Invest in Agriculture Without Purchasing a Farm

Invest in Agriculture Without Purchasing a Farm

Australia, known for its vast and fertile lands, has a strong agricultural sector that contributes significantly to its economy. Traditionally, investing in agriculture often involved buying and managing a farm. However, modern times have brought forth alternative avenues for individuals interested in agricultural investments without the need to become hands-on farmers.

In this article, we will explore the feasibility of investing in Australia’s agriculture sector without owning a farm, focusing on agricultural property funds and the crops prospective investors can consider.

Investing in Agriculture

Investing in agriculture has traditionally been a hands-on endeavour, involving the purchase and management of farmland. While this approach can be lucrative, it also requires substantial knowledge, time, and capital. Fortunately, advancements in financial markets and investment strategies have opened up new opportunities for those who want to be a part of the agricultural industry without being farmers themselves.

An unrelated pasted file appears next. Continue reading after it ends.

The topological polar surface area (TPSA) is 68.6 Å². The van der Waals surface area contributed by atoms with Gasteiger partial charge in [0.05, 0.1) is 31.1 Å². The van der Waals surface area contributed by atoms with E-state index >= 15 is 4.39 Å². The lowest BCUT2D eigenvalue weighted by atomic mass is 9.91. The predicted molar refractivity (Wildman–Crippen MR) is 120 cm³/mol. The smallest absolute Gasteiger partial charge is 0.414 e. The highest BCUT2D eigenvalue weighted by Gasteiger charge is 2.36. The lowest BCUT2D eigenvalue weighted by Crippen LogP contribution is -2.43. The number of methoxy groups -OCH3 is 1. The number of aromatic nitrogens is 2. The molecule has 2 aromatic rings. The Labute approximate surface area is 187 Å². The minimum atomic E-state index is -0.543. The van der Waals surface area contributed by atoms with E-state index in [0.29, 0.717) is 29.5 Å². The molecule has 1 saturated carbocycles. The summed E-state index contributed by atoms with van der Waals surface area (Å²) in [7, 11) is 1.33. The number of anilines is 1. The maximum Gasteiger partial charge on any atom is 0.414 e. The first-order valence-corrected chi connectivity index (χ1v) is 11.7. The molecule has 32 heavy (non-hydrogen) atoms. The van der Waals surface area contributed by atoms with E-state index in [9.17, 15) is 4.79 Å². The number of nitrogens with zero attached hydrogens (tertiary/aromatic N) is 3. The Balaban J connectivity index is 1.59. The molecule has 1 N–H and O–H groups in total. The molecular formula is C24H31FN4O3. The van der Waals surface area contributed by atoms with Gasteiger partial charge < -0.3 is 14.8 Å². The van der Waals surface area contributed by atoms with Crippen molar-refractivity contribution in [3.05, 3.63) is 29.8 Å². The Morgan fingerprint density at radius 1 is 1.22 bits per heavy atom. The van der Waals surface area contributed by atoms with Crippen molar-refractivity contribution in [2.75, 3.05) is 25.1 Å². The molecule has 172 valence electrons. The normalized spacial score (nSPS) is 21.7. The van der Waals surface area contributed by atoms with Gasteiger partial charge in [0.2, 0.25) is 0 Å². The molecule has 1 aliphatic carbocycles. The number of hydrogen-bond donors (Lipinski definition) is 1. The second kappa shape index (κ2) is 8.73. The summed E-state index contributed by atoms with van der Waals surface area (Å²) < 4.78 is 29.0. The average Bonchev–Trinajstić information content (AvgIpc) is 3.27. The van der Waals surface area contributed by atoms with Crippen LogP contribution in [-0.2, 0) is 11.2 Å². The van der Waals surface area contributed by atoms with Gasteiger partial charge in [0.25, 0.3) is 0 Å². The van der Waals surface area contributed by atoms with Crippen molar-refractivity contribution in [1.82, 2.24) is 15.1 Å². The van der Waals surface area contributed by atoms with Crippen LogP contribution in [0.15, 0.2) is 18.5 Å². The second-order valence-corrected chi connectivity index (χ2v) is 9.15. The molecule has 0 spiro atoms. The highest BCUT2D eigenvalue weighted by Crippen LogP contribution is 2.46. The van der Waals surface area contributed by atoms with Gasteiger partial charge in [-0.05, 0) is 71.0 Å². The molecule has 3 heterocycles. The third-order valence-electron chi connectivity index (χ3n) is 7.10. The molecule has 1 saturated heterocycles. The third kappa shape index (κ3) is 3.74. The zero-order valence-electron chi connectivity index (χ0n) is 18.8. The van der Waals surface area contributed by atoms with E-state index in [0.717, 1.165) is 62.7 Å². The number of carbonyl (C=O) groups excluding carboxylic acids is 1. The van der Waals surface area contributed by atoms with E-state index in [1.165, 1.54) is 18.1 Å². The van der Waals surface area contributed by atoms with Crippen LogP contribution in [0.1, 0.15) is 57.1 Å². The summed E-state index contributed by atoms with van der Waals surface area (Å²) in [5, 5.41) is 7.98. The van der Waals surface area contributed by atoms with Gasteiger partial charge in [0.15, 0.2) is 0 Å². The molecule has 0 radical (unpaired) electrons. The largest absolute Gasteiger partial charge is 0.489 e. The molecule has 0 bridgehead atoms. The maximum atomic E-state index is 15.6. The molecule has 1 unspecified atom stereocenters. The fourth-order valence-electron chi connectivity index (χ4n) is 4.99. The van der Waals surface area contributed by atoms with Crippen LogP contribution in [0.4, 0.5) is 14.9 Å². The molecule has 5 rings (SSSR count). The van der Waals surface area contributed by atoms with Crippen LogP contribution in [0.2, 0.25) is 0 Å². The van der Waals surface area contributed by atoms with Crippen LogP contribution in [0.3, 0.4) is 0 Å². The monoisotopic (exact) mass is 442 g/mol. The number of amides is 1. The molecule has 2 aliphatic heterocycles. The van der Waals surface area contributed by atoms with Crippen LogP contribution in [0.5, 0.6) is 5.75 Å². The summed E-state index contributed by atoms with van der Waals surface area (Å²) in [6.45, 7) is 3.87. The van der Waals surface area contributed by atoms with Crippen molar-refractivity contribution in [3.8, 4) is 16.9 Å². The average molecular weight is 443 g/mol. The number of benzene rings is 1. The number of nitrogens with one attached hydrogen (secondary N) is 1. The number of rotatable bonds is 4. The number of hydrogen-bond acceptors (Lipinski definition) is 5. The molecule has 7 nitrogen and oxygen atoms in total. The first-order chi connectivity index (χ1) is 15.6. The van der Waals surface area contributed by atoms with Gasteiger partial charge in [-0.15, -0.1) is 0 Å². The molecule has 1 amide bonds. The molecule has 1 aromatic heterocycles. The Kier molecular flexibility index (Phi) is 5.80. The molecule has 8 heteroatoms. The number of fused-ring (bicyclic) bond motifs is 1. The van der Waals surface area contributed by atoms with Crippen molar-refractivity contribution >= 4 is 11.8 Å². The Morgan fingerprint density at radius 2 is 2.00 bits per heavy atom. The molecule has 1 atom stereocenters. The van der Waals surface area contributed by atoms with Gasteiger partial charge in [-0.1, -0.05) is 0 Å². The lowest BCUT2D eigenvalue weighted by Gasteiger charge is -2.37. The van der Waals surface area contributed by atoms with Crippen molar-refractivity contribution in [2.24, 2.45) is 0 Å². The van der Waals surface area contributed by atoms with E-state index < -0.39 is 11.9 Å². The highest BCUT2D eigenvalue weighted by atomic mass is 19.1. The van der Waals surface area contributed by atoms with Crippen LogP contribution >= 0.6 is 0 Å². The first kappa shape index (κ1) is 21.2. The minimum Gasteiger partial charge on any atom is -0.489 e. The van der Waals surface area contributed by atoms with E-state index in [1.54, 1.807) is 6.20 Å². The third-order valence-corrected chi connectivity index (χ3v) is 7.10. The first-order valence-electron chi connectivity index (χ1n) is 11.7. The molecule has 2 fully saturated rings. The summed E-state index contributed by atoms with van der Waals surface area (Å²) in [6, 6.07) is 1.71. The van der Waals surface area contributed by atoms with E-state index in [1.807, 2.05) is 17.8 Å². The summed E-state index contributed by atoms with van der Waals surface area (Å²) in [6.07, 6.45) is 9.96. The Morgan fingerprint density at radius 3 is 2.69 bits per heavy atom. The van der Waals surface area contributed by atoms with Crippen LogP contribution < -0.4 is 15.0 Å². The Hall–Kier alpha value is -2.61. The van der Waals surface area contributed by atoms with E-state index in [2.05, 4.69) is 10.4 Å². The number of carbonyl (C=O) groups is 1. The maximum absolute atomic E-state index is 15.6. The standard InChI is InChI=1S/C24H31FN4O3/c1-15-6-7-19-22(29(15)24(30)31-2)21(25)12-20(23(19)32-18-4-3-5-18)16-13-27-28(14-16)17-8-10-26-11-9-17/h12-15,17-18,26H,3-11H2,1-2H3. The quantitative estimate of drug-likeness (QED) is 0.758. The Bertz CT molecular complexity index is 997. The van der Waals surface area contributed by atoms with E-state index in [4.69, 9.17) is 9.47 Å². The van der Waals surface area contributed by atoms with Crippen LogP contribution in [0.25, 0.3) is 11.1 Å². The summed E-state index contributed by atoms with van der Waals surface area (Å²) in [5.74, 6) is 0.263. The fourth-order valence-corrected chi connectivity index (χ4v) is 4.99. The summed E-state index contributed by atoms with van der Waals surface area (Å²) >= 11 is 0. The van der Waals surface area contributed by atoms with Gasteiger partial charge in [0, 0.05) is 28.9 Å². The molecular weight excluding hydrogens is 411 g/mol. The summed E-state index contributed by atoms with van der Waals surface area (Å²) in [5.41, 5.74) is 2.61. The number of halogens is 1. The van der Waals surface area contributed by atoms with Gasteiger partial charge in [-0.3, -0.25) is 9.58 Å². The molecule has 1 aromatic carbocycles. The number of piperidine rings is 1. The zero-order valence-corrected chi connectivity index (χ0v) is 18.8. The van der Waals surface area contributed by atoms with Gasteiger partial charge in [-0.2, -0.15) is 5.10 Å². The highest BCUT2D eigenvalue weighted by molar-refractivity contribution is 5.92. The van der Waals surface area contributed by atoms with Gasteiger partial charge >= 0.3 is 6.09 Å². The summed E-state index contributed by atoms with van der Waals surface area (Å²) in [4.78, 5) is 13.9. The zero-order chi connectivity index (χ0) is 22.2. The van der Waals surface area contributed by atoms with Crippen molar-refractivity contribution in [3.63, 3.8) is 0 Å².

Investing in agriculture can provide financial security in several ways:

  • Steady Returns: Agricultural investments often yield stable, long-term returns, making them an attractive option for those looking for consistent income.
  • Diversification: Agricultural assets can be a valuable addition to an investment portfolio, providing diversification beyond traditional stocks and bonds.
  • Inflation Hedge: Agricultural assets tend to appreciate in value over time, serving as an effective hedge against inflation.
  • Tax Benefits: In Australia, there are tax benefits available to investors in agricultural assets, such as deductions for capital expenditure. The ATO has a list of potential benefits, but consult your tax agent to see if some of those deductions apply to you.

Investing in Australian agriculture goes beyond financial returns; it also plays a vital role in ensuring food security, with demand increasing alongside the global population size. Australia, with its abundant agricultural resources, can play a crucial role in meeting this demand.